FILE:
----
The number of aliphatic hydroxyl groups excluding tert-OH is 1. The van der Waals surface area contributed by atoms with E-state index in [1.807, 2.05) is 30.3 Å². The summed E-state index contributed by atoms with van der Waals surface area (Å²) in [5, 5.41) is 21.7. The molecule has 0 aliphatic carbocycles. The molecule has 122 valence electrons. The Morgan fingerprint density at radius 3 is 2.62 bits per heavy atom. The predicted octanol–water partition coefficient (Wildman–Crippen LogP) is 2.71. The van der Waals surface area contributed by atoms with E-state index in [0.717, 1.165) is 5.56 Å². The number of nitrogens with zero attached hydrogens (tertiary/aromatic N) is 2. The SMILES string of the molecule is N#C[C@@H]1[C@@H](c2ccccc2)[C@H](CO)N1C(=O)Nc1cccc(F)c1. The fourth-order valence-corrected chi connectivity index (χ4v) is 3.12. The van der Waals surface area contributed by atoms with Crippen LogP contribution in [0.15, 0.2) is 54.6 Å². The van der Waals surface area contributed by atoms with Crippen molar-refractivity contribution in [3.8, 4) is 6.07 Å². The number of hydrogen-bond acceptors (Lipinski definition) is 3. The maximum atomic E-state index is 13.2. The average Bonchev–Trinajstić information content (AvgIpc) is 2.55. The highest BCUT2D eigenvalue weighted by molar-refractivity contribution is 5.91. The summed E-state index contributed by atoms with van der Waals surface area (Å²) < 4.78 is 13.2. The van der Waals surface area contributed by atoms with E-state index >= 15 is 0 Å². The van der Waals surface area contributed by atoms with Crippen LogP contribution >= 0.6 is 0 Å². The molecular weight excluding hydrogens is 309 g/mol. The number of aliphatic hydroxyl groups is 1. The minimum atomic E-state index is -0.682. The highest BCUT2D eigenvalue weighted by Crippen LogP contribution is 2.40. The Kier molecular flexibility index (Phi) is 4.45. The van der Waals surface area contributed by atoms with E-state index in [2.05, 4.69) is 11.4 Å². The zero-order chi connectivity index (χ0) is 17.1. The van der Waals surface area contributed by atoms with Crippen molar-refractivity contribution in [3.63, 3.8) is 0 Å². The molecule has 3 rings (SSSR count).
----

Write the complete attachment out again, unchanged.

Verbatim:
The number of aliphatic hydroxyl groups excluding tert-OH is 1. The van der Waals surface area contributed by atoms with E-state index in [1.807, 2.05) is 30.3 Å². The summed E-state index contributed by atoms with van der Waals surface area (Å²) in [5, 5.41) is 21.7. The molecule has 0 aliphatic carbocycles. The molecule has 122 valence electrons. The Morgan fingerprint density at radius 3 is 2.62 bits per heavy atom. The predicted octanol–water partition coefficient (Wildman–Crippen LogP) is 2.71. The van der Waals surface area contributed by atoms with E-state index in [0.717, 1.165) is 5.56 Å². The number of nitrogens with zero attached hydrogens (tertiary/aromatic N) is 2. The SMILES string of the molecule is N#C[C@@H]1[C@@H](c2ccccc2)[C@H](CO)N1C(=O)Nc1cccc(F)c1. The fourth-order valence-corrected chi connectivity index (χ4v) is 3.12. The van der Waals surface area contributed by atoms with Crippen LogP contribution in [0.15, 0.2) is 54.6 Å². The van der Waals surface area contributed by atoms with Crippen molar-refractivity contribution in [3.8, 4) is 6.07 Å². The number of hydrogen-bond acceptors (Lipinski definition) is 3. The maximum atomic E-state index is 13.2. The average Bonchev–Trinajstić information content (AvgIpc) is 2.55. The highest BCUT2D eigenvalue weighted by molar-refractivity contribution is 5.91. The summed E-state index contributed by atoms with van der Waals surface area (Å²) < 4.78 is 13.2. The van der Waals surface area contributed by atoms with E-state index >= 15 is 0 Å². The van der Waals surface area contributed by atoms with Crippen LogP contribution >= 0.6 is 0 Å². The molecular weight excluding hydrogens is 309 g/mol. The number of aliphatic hydroxyl groups is 1. The minimum atomic E-state index is -0.682. The highest BCUT2D eigenvalue weighted by Crippen LogP contribution is 2.40. The Kier molecular flexibility index (Phi) is 4.45. The van der Waals surface area contributed by atoms with E-state index in [2.05, 4.69) is 11.4 Å². The zero-order chi connectivity index (χ0) is 17.1. The van der Waals surface area contributed by atoms with Crippen molar-refractivity contribution in [3.63, 3.8) is 0 Å². The molecule has 3 rings (SSSR count).